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dc.rights.licenseThis article is distributed under the terms of the Creative Commons Attribution 4.0 International License (http://creativecommons.org/licenses/by/4.0/), which permits unrestricted use, distribution, and reproduction in any medium, provided you give appropriate credit to the original author(s) and the source, provide a link to the Creative Commons license, and indicate if changes were made. The Creative Commons Public Domain Dedication waiver (http://creativecommons.org/publicdomain/zero/1.0/) applies to the data made available in this article, unless otherwise stated.
dc.contributor.authorWitter, Sophieen
dc.contributor.authorAnderson, Ianen
dc.contributor.authorAnnear, Peteren
dc.contributor.authorAwosusi, Abiodunen
dc.contributor.authorBhandari, Nitin N.en
dc.contributor.authorBrikci, Nouriaen
dc.contributor.authorBinachon, Blandineen
dc.contributor.authorChanturidze, Tataen
dc.contributor.authorGilbert, Katherineen
dc.contributor.authorJensen, Charityen
dc.contributor.authorLievens, Tomasen
dc.contributor.authorMcPake, Barbaraen
dc.contributor.authorRaichowdhury, Snehashishen
dc.contributor.authorJones, Alexen
dc.date.accessioned2019-02-06T11:49:02Z
dc.date.available2019-02-06T11:49:02Z
dc.date.issued2019-01-21
dc.identifier.citationWitter, S., Anderson, I., Annear, P., Awosusi, A., Bhandari, N. N., Brikci, N., Binachon, B., Chanturidze, T., Gilbert, K., Jensen, C., Lievens, T., McPake, B., Raichowdhury, S. & Jones, A. (2019) What, why and how do health systems learn from one another? Insights from eight low- and middle-income country case studies. Health Research Policy & Systems, 17 [9].en
dc.identifier.issn1478-4505en
dc.identifier.urihttps://eresearch.qmu.ac.uk/handle/20.500.12289/9254
dc.identifier.urihttps://doi.org/10.1186/s12961-018-0410-1
dc.descriptionSophie Witter - orcid: 0000-0002-7656-6188 https://orcid.org/0000-0002-7656-6188en
dc.description.abstractBackground - All health systems struggle to meet health needs within constrained resources. This is especially true for low-income countries. It is critical that they can learn from wider contexts in order to improve their performance. This article examines policy transfer and evidence use linked to it in low- and middle-income settings. The objective was to inform international investments in improved learning across health systems.en
dc.description.abstractMethods - The article uses a comparative case study design, drawing on case studies conducted in Bangladesh, Burkina Faso, Cambodia, Ethiopia, Georgia, Nepal, Rwanda and Solomon Islands. One or two recent health system reforms were selected in each case and 148 key informants were interviewed in total, using a semi-structured tool focused on different stages of the policy cycle. Interviewees were selected for their engagement in the policy process and represented political, technical, development partner, non-governmental, academic and civil society constituencies. Data analysis used a framework approach, allowing for new themes to be developed inductively, focusing initially on each case and then on patterns across cases.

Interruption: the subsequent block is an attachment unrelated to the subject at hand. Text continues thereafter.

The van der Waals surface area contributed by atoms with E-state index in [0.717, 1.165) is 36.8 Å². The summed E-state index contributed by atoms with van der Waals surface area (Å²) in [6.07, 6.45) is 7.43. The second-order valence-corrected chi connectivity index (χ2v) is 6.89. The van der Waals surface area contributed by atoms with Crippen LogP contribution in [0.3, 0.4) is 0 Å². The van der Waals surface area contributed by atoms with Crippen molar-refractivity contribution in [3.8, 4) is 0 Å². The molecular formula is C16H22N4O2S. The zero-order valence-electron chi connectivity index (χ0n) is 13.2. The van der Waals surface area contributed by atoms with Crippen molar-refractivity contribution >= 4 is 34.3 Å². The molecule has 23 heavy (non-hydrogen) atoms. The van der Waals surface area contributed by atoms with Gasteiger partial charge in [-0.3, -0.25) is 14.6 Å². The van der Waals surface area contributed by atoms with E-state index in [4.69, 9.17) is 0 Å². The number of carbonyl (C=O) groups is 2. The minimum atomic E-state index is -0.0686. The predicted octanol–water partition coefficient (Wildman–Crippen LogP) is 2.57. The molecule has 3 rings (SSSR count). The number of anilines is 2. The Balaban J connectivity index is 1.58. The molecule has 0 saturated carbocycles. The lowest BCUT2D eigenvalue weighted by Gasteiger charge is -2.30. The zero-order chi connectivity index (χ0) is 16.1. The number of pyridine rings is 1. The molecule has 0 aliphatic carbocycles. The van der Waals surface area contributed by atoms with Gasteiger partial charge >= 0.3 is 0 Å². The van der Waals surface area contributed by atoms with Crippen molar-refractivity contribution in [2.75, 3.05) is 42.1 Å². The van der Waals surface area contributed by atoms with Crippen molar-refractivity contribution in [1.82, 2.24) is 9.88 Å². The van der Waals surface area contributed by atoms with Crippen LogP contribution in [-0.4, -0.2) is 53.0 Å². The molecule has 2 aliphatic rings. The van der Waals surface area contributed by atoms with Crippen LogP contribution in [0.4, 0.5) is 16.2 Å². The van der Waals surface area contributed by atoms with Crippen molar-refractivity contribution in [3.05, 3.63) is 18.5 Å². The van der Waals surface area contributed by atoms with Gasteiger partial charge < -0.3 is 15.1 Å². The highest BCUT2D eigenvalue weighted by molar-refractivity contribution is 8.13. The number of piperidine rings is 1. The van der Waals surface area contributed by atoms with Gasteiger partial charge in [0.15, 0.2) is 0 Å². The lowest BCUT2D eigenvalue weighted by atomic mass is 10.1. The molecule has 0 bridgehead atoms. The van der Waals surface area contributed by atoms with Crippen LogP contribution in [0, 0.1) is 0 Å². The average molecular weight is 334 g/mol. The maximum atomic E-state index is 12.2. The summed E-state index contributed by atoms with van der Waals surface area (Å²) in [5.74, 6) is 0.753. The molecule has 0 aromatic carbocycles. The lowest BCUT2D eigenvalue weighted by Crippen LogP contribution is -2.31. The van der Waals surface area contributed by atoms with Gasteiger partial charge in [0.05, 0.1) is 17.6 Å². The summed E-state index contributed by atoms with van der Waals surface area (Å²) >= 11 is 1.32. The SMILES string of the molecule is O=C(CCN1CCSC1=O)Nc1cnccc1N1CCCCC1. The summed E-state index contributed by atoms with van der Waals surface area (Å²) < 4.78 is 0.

dc.description.abstractResults - The selected policies demonstrated a range of influences of externally imposed, co-produced and home-grown solutions on the development of initial policy ideas. Eventual uptake of policy was strongly driven in most settings by local political economic considerations. Policy development post-adoption demonstrated some strong internal review, monitoring and sharing processes but there is a more contested view of the role of evaluation. In many cases, learning was facilitated by direct personal relationships with local development partner staff. While barriers and facilitators to evidence use included supply and demand factors, the most influential facilitators were incentives and capacity to use evidence.
dc.description.abstractConclusions - These findings emphasise the agency of local actors and the importance of developing national and sub-national institutions for gathering, filtering and sharing evidence. Developing demand for and capacity to use evidence appears more important than augmenting supply of evidence, although specific gaps in supply were identified. The findings also highlight the importance of the local political economy in setting parameters within which evidence is considered and the need for a conceptual framework for health system learning.
dc.description.sponsorshipThis work was conducted with funding from the Bill and Melinda Gates Foundation. The funding body was involved in the overall design of the study. However, the funders had no involvement in data collection, analysis, interpretation and writing of the paper.en
dc.language.isoenen
dc.publisherBioMed Centralen
dc.relation.ispartofHealth Research Policy & Systemsen
dc.rights© The Author(s). 2019.
dc.subjectPolicy Transferen
dc.subjectEvidence Useen
dc.subjectHealth Systemsen
dc.subjectLearningen
dc.subjectLow-income Countriesen
dc.titleWhat, why and how do health systems learn from one another? Insights from eight low- and middle-income country case studiesen
dc.typeArticleen
dcterms.accessRightspublic
dcterms.dateAccepted2018-12-26
dc.description.volume17 [9]en
dc.description.ispublishedpub
rioxxterms.typeJournal Article/Reviewen
rioxxterms.publicationdate2019-01-21
refterms.dateFCA2019-02-06
refterms.dateFCD2019-02-06
refterms.depositExceptionpublishedGoldOAen
refterms.accessExceptionNAen
refterms.technicalExceptionNAen
refterms.panelUnspecifieden
qmu.authorWitter, Sophieen
qmu.centreInstitute for Global Health and Developmenten
dc.description.statuspub
refterms.versionVoRen
refterms.dateDeposit2019-02-06


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